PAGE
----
Nfld. & Labrador

Unsecured creditors 'unlikely' to see cash from Exit Realty on the Rock receivership

There is more information on how much cash the receivers for Exit Realty on the Rock expect to gather for distribution to creditors of the troubled firm — and who will likely not get paid.
Exit Realty on the Rock had its licence suspended on Feb. 4, 2016, and was sent into receivership the next day. (CBC)

There is more information on how much cash the receivers for Exit Realty on the Rock expect to gather for distribution to creditors of the troubled firm — and who will likely not get paid.

The Bank of Montreal appointed a private receiver for the company on Feb. 5, a day after the provincial government pulled its real estate licence.

On Wednesday at Newfoundland and Labrador Supreme Court, the bank asked a judge to appoint a court-ordered receiver — a move that will share costs among more creditors.

Justice Robert Stack approved the request, with some conditions aimed at providing extra protection to home buyers who have made deposits that remain tangled up in real estate deals yet to close.

Up to $600K in commissions to be collected

The receiver, PricewaterhouseCoopers, has been working to recover outstanding receivables.

The vast majority of that cash is related to commissions on pending deals that began before Exit Realty on the Rock plunged into insolvency last month.

The court heard that PwC hopes to recover up to $600,000 from such commissions. It has taken in half of that amount to date.

There is another $124,000 held in a trust account.

That would provide a total of around $724,000 in assets to be divided up among creditors, minus any fees paid to the receivers for their work.

Unsecured creditors 'unlikely' to get cash

At the bottom of the priority list are dozens of unsecured creditors of Exit Realty on the Rock.

It's certainly at this stage looking unlikely that the various unsecured creditors will receive much, if anything from this estate.- Geoffrey Spencer, BMO lawyer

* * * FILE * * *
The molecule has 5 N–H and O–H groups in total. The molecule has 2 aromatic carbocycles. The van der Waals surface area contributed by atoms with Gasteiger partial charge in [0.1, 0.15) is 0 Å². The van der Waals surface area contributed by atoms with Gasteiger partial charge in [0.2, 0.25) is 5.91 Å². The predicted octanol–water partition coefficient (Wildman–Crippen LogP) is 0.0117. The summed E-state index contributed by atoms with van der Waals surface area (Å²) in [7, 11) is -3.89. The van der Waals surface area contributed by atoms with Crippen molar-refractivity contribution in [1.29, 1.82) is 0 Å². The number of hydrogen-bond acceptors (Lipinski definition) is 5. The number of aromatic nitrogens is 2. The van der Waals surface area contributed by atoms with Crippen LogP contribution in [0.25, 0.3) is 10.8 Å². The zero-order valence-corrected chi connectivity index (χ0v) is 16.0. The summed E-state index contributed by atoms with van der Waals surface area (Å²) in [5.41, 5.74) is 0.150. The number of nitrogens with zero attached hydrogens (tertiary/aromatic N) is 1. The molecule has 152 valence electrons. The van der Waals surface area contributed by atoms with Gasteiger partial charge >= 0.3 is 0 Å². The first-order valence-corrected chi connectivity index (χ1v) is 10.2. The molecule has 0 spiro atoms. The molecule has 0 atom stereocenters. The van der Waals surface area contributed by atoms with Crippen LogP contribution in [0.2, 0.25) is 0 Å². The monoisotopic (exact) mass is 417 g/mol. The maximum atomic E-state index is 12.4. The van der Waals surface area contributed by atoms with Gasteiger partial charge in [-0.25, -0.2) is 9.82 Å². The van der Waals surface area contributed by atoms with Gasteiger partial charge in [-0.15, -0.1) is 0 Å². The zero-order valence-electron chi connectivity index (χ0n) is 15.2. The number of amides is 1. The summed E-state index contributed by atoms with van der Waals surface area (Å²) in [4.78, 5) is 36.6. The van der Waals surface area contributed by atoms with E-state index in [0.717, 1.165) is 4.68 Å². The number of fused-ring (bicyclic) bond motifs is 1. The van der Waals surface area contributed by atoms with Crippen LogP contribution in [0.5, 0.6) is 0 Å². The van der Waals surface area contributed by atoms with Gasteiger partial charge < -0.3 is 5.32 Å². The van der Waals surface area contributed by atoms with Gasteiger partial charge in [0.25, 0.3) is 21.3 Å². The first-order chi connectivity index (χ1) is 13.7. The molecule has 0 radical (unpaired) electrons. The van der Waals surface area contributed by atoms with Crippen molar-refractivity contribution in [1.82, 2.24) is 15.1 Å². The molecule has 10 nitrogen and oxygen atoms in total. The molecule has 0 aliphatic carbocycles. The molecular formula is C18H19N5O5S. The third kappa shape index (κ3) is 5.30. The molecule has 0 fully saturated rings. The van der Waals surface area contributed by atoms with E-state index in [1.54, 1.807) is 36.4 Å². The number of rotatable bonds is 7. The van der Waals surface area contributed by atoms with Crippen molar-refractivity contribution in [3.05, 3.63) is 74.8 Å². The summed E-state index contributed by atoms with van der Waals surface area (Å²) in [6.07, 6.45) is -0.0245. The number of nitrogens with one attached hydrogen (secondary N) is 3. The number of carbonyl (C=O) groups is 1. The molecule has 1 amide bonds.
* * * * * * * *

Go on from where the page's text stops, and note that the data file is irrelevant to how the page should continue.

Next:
Geoffrey Spencer, the lawyer representing Bank of Montreal, acknowledged they may be out of luck.

"Those unsecured creditors really stand behind all of the secured claims, and the various trust claims that may be asserted," Spencer told reporters after the court hearing.

"So while it's premature to prejudge, it's certainly at this stage looking unlikely that the various unsecured creditors will receive much, if anything from this estate."

Trust claims get top priority

The top priority will go to proven trust claims.

Among the list of those asserting trust claims are real-estate agents throughout the industry, owed commissions by Exit Realty on the Rock.

But they aren't the only ones.

There are up to a half dozen potential trust claims pending.

The court will have to decide which of them are valid.

"It's likely to be a competition between the trusts," Paul Burgess, the lawyer representing the Newfoundland and Labrador Association of Realtors, told the court.

None of the money will flow unless a judge approves it.

'General public is well protected here'

Bill Stirling, CEO of the Newfoundland and Labrador Association of Realtors, stressed that clients are not affected by the ongoing drama.

"I think the general public is well protected here, and certainly the judge made reference to that several times, about securing the integrity of the deposit trusts," Stirling told reporters.

So the general public here, as far as I can see, is at very, very little risk.- Bill Stirling, NL Assoc. Realtors

"So the general public here, as far as I can see, is at very, very little risk."

Stirling says it's too early to say how much real estate agents will receive of the total amount owed to them.

"We obviously believe that our members are due their commissions, and we will be making that claim as part of the claims process," he said.

"But that will ultimately be determined by the court."

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